Oliver Milman, The Guardian
The contentious "pause" in global warming over the past decade is largely due to unusually strong trade winds in the Pacific ocean that have buried surface heat deep underwater, new research has found.
A joint Australian and US study analysed why the rise in the Earth's global average surface temperature has slowed since 2001, after rapidly increasing from the 1970s.
The research shows that sharply accelerating trade winds in central and eastern areas of the Pacific have driven warm surface water to the ocean's depths, reducing the amount of heat that flows into the atmosphere.
In turn, the lowering of sea surface temperatures in the Pacific triggers further cooling in other regions.
The study, which is published in the journal Nature Climate Change, calculated the net cooling effect on global average surface temperatures as between 0.1C and 0.2C (32.2F and 32.4F), accounting for much of the hiatus in surface warming. The study's authors said there has been a 0.2C gap between models used to predict warming and actual observed warming since 2001.
The findings should provide fresh certainty about the reasons behind the warming hiatus, which has been claimed by critics of mainstream climate science as evidence that the models are flawed and predictions of rising temperatures have been exaggerated.
The UN's Intergovernmental Panel on Climate Change (IPCC) addressed the warming pause issue in its 2013 climate report, pointing out that the Earth is going through a solar minimum and that more than 90% of the world's extra heat is being soaked up by the oceans, rather than lingering on the surface.
Matthew England, a climate scientist at the University of New South Wales in Sydney, and leader of the research, said that while the solar minimum and aerosol particles have contributed to the slowdown, strong trade winds are the significant factor.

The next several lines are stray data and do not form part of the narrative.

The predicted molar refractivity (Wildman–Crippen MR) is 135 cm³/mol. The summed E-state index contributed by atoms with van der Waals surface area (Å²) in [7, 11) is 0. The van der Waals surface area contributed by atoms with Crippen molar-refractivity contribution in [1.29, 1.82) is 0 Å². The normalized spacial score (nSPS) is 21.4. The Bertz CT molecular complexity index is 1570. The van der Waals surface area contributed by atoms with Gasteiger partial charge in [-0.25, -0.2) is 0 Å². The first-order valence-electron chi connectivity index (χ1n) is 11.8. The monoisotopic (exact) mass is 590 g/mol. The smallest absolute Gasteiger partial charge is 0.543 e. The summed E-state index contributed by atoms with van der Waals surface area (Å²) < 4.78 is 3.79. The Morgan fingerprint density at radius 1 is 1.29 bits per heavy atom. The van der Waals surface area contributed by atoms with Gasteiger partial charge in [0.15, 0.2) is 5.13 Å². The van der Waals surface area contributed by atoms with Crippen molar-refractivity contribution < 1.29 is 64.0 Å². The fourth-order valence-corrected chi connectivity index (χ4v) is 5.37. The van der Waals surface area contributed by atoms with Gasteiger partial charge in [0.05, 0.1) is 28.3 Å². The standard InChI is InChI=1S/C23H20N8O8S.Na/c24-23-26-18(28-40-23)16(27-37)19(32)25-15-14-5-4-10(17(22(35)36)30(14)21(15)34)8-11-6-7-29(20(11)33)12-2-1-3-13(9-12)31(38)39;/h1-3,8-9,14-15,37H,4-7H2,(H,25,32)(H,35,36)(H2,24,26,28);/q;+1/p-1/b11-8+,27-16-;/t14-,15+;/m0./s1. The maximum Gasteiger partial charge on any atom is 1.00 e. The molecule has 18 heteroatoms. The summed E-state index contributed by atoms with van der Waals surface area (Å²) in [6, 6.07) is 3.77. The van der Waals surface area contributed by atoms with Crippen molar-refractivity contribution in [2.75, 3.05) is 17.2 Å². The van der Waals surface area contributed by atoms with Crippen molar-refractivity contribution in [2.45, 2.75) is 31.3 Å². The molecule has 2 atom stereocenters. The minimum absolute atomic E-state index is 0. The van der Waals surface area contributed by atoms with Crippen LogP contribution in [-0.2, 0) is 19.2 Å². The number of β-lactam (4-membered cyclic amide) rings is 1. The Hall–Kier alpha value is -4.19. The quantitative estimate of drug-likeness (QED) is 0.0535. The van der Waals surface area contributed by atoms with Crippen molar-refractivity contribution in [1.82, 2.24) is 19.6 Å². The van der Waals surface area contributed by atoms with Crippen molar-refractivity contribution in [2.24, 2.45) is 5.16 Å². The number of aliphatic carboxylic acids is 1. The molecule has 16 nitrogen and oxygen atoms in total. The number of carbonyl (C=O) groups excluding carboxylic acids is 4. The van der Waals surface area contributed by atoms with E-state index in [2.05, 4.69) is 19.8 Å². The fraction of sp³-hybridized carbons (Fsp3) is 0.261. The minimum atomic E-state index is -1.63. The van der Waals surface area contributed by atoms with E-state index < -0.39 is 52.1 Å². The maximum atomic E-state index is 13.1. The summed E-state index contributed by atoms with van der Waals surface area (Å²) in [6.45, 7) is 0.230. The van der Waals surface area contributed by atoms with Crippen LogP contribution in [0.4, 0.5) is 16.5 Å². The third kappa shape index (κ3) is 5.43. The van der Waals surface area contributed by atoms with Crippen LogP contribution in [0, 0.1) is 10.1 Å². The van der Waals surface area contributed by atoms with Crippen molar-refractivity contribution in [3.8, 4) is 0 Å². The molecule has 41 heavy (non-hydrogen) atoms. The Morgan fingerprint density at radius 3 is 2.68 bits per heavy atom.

"Temperature models have an envelope of uncertainty but it is clear that the last decade has seen a much flatter temperature change compared to the 1980s and 1990s, when the increase was rapid," he said.
"We found that the wind acceleration has been strong enough in the past 20 years to pump a lot of the heat into the ocean. Winds accelerated in this period more than at any time in the past century; it really is unprecedented and the models haven't captured it all."
The acceleration of Pacific trade winds has been twice as strong in the past 20 years compared with the prior 80 years, cooling the east Pacific and propagating the trend to other parts of the world.
The study suggests the warming hiatus could continue for much of the present decade if the trade winds continue; however, should the winds return to their long-term average speeds, rapid warming will resume.
"Even if the winds accelerate even further, sooner or later the impact of greenhouse gases will overwhelm the effect," England said. "And if the winds relax, the heat will come out quickly. As we go through the 21st century, we are less and less likely to have a cooler decade. Greenhouse gases will certainly win out in the end."
England said it was unclear what has caused the increase in Pacific trade winds, although warming in the Indian Ocean has been cited as a potential trigger.
Dr Steve Rintoul, research team leader at CSIRO Marine and Atmospheric Research, said the research shows that pauses in the rate of global warming are to be expected.
"The oceans have continued to warm unabated, even during the recent hiatus in warming of surface temperature," he said.
"Natural variations of the climate system also mean that climate trends estimated over a short period are unlikely to reflect long-term changes. A decade or two of slower or faster warming does not tell us anything about long-term climate change."
Richard Allan, professor of climate science at the University of Reading, said it is likely the current warming slowdown is only a temporary reprieve from brisk increases in global temperatures.
"This new research suggests that when the trade winds weaken again, the planet can expect rapid warming of the surface to resume, as greenhouse gas concentrations continue to rise," he said.
"We don't know what is causing these unprecedented changes, but the implications could be substantial."
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